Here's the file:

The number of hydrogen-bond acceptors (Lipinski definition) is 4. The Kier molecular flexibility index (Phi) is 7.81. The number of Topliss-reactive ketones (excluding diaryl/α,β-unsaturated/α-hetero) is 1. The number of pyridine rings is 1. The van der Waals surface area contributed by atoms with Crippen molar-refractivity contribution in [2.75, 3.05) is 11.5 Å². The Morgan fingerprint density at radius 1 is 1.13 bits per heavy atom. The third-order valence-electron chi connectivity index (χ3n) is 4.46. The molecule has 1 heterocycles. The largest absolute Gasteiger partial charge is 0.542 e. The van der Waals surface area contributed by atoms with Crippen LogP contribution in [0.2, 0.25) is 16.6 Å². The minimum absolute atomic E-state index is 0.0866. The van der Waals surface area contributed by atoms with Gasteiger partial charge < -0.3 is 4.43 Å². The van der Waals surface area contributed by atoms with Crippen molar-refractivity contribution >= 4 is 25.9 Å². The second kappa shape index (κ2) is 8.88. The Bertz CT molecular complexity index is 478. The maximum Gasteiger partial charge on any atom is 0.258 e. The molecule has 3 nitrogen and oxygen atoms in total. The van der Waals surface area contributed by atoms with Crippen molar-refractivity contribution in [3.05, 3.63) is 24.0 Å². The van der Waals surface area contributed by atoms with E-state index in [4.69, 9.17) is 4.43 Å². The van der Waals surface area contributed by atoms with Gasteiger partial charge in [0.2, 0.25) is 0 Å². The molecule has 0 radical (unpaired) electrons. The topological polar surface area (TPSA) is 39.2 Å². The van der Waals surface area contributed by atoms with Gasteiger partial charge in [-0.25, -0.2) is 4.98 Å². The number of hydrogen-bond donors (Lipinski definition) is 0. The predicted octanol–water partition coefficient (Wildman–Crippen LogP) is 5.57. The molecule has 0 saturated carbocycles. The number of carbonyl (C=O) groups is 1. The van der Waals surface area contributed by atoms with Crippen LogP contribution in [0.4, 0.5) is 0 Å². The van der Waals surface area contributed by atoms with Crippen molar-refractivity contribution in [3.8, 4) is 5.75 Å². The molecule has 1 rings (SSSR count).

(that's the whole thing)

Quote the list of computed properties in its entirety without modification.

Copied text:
The number of hydrogen-bond acceptors (Lipinski definition) is 4. The Kier molecular flexibility index (Phi) is 7.81. The number of Topliss-reactive ketones (excluding diaryl/α,β-unsaturated/α-hetero) is 1. The number of pyridine rings is 1. The van der Waals surface area contributed by atoms with Crippen molar-refractivity contribution in [2.75, 3.05) is 11.5 Å². The Morgan fingerprint density at radius 1 is 1.13 bits per heavy atom. The third-order valence-electron chi connectivity index (χ3n) is 4.46. The molecule has 1 heterocycles. The largest absolute Gasteiger partial charge is 0.542 e. The van der Waals surface area contributed by atoms with Crippen LogP contribution in [0.2, 0.25) is 16.6 Å². The minimum absolute atomic E-state index is 0.0866. The van der Waals surface area contributed by atoms with Gasteiger partial charge < -0.3 is 4.43 Å². The van der Waals surface area contributed by atoms with Crippen molar-refractivity contribution >= 4 is 25.9 Å². The second kappa shape index (κ2) is 8.88. The Bertz CT molecular complexity index is 478. The maximum Gasteiger partial charge on any atom is 0.258 e. The molecule has 3 nitrogen and oxygen atoms in total. The van der Waals surface area contributed by atoms with Crippen molar-refractivity contribution in [3.05, 3.63) is 24.0 Å². The van der Waals surface area contributed by atoms with E-state index in [4.69, 9.17) is 4.43 Å². The van der Waals surface area contributed by atoms with Gasteiger partial charge in [0.2, 0.25) is 0 Å². The molecule has 0 radical (unpaired) electrons. The topological polar surface area (TPSA) is 39.2 Å². The van der Waals surface area contributed by atoms with Gasteiger partial charge in [-0.25, -0.2) is 4.98 Å². The number of hydrogen-bond donors (Lipinski definition) is 0. The predicted octanol–water partition coefficient (Wildman–Crippen LogP) is 5.57. The molecule has 0 saturated carbocycles. The number of carbonyl (C=O) groups is 1. The van der Waals surface area contributed by atoms with Crippen LogP contribution in [0.4, 0.5) is 0 Å². The van der Waals surface area contributed by atoms with Crippen molar-refractivity contribution in [3.8, 4) is 5.75 Å². The molecule has 1 rings (SSSR count).